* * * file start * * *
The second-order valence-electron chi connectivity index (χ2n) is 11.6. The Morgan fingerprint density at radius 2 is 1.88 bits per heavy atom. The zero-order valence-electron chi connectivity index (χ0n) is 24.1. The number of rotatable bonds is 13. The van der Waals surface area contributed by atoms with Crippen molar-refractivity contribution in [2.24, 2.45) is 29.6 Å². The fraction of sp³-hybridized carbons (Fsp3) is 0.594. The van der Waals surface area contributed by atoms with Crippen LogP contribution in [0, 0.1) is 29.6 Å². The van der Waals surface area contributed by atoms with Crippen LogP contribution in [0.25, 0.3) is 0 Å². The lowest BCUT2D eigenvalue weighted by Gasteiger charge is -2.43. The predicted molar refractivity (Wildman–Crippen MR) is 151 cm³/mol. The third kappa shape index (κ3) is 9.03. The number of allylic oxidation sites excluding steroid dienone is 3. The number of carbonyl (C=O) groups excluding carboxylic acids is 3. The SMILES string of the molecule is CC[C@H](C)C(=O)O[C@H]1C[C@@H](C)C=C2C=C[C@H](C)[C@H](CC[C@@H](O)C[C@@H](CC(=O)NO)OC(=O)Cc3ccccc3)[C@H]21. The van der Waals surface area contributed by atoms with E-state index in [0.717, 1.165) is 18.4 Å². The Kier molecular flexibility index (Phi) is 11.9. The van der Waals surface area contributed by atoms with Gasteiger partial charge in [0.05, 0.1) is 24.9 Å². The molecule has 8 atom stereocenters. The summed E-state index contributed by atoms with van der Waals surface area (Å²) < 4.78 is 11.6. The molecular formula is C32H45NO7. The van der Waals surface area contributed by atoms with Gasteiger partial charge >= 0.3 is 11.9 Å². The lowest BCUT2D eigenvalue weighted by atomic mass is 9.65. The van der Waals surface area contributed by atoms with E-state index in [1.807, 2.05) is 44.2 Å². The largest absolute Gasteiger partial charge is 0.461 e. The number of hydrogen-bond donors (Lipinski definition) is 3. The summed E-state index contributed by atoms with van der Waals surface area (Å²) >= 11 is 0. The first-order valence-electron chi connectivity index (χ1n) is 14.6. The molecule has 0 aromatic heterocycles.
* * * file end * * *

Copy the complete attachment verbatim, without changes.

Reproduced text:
The second-order valence-electron chi connectivity index (χ2n) is 11.6. The Morgan fingerprint density at radius 2 is 1.88 bits per heavy atom. The zero-order valence-electron chi connectivity index (χ0n) is 24.1. The number of rotatable bonds is 13. The van der Waals surface area contributed by atoms with Crippen molar-refractivity contribution in [2.24, 2.45) is 29.6 Å². The fraction of sp³-hybridized carbons (Fsp3) is 0.594. The van der Waals surface area contributed by atoms with Crippen LogP contribution in [0, 0.1) is 29.6 Å². The van der Waals surface area contributed by atoms with Crippen LogP contribution in [0.25, 0.3) is 0 Å². The lowest BCUT2D eigenvalue weighted by Gasteiger charge is -2.43. The predicted molar refractivity (Wildman–Crippen MR) is 151 cm³/mol. The third kappa shape index (κ3) is 9.03. The number of allylic oxidation sites excluding steroid dienone is 3. The number of carbonyl (C=O) groups excluding carboxylic acids is 3. The SMILES string of the molecule is CC[C@H](C)C(=O)O[C@H]1C[C@@H](C)C=C2C=C[C@H](C)[C@H](CC[C@@H](O)C[C@@H](CC(=O)NO)OC(=O)Cc3ccccc3)[C@H]21. The van der Waals surface area contributed by atoms with E-state index in [0.717, 1.165) is 18.4 Å². The Kier molecular flexibility index (Phi) is 11.9. The van der Waals surface area contributed by atoms with Gasteiger partial charge in [0.05, 0.1) is 24.9 Å². The molecule has 8 atom stereocenters. The summed E-state index contributed by atoms with van der Waals surface area (Å²) < 4.78 is 11.6. The molecular formula is C32H45NO7. The van der Waals surface area contributed by atoms with Gasteiger partial charge >= 0.3 is 11.9 Å². The lowest BCUT2D eigenvalue weighted by atomic mass is 9.65. The van der Waals surface area contributed by atoms with E-state index in [1.807, 2.05) is 44.2 Å². The largest absolute Gasteiger partial charge is 0.461 e. The number of hydrogen-bond donors (Lipinski definition) is 3. The summed E-state index contributed by atoms with van der Waals surface area (Å²) >= 11 is 0. The first-order valence-electron chi connectivity index (χ1n) is 14.6. The molecule has 0 aromatic heterocycles.